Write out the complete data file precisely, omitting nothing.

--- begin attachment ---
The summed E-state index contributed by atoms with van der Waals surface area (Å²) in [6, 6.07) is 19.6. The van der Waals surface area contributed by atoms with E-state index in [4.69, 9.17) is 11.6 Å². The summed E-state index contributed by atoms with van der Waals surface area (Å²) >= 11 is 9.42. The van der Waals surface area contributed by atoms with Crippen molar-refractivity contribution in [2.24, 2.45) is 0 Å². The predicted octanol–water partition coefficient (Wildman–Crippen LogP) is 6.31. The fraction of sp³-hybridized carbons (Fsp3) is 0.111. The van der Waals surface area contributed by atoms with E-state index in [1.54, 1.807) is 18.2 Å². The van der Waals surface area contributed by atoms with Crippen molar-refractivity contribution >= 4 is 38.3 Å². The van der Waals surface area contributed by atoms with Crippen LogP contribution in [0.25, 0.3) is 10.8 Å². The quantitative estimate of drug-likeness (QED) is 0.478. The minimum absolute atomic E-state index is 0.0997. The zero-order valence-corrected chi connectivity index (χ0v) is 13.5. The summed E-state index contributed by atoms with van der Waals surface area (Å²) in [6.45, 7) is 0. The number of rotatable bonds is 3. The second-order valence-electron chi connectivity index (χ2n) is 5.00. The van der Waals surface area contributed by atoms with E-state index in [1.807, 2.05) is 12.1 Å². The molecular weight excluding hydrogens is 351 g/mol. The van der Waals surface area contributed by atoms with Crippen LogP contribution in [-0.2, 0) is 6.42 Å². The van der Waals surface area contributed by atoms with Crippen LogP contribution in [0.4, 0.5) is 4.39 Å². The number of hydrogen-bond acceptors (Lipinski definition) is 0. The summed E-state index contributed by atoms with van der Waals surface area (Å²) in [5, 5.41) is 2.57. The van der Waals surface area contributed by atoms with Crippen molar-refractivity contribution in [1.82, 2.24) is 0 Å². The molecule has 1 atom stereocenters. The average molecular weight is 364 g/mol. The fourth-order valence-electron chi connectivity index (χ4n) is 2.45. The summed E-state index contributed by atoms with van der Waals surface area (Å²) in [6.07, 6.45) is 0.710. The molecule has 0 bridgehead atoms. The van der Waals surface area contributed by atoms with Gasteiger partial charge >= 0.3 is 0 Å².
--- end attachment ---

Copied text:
The summed E-state index contributed by atoms with van der Waals surface area (Å²) in [6, 6.07) is 19.6. The van der Waals surface area contributed by atoms with E-state index in [4.69, 9.17) is 11.6 Å². The summed E-state index contributed by atoms with van der Waals surface area (Å²) >= 11 is 9.42. The van der Waals surface area contributed by atoms with Crippen molar-refractivity contribution in [2.24, 2.45) is 0 Å². The predicted octanol–water partition coefficient (Wildman–Crippen LogP) is 6.31. The fraction of sp³-hybridized carbons (Fsp3) is 0.111. The van der Waals surface area contributed by atoms with E-state index in [1.54, 1.807) is 18.2 Å². The van der Waals surface area contributed by atoms with Crippen molar-refractivity contribution >= 4 is 38.3 Å². The van der Waals surface area contributed by atoms with Crippen LogP contribution in [0.25, 0.3) is 10.8 Å². The quantitative estimate of drug-likeness (QED) is 0.478. The minimum absolute atomic E-state index is 0.0997. The zero-order valence-corrected chi connectivity index (χ0v) is 13.5. The summed E-state index contributed by atoms with van der Waals surface area (Å²) in [6.45, 7) is 0. The number of rotatable bonds is 3. The second-order valence-electron chi connectivity index (χ2n) is 5.00. The van der Waals surface area contributed by atoms with E-state index in [1.807, 2.05) is 12.1 Å². The molecular weight excluding hydrogens is 351 g/mol. The van der Waals surface area contributed by atoms with Crippen LogP contribution in [-0.2, 0) is 6.42 Å². The van der Waals surface area contributed by atoms with Crippen LogP contribution in [0.4, 0.5) is 4.39 Å². The number of hydrogen-bond acceptors (Lipinski definition) is 0. The summed E-state index contributed by atoms with van der Waals surface area (Å²) in [5, 5.41) is 2.57. The van der Waals surface area contributed by atoms with Crippen molar-refractivity contribution in [1.82, 2.24) is 0 Å². The molecule has 1 atom stereocenters. The average molecular weight is 364 g/mol. The fourth-order valence-electron chi connectivity index (χ4n) is 2.45. The summed E-state index contributed by atoms with van der Waals surface area (Å²) in [6.07, 6.45) is 0.710. The molecule has 0 bridgehead atoms. The van der Waals surface area contributed by atoms with Gasteiger partial charge >= 0.3 is 0 Å².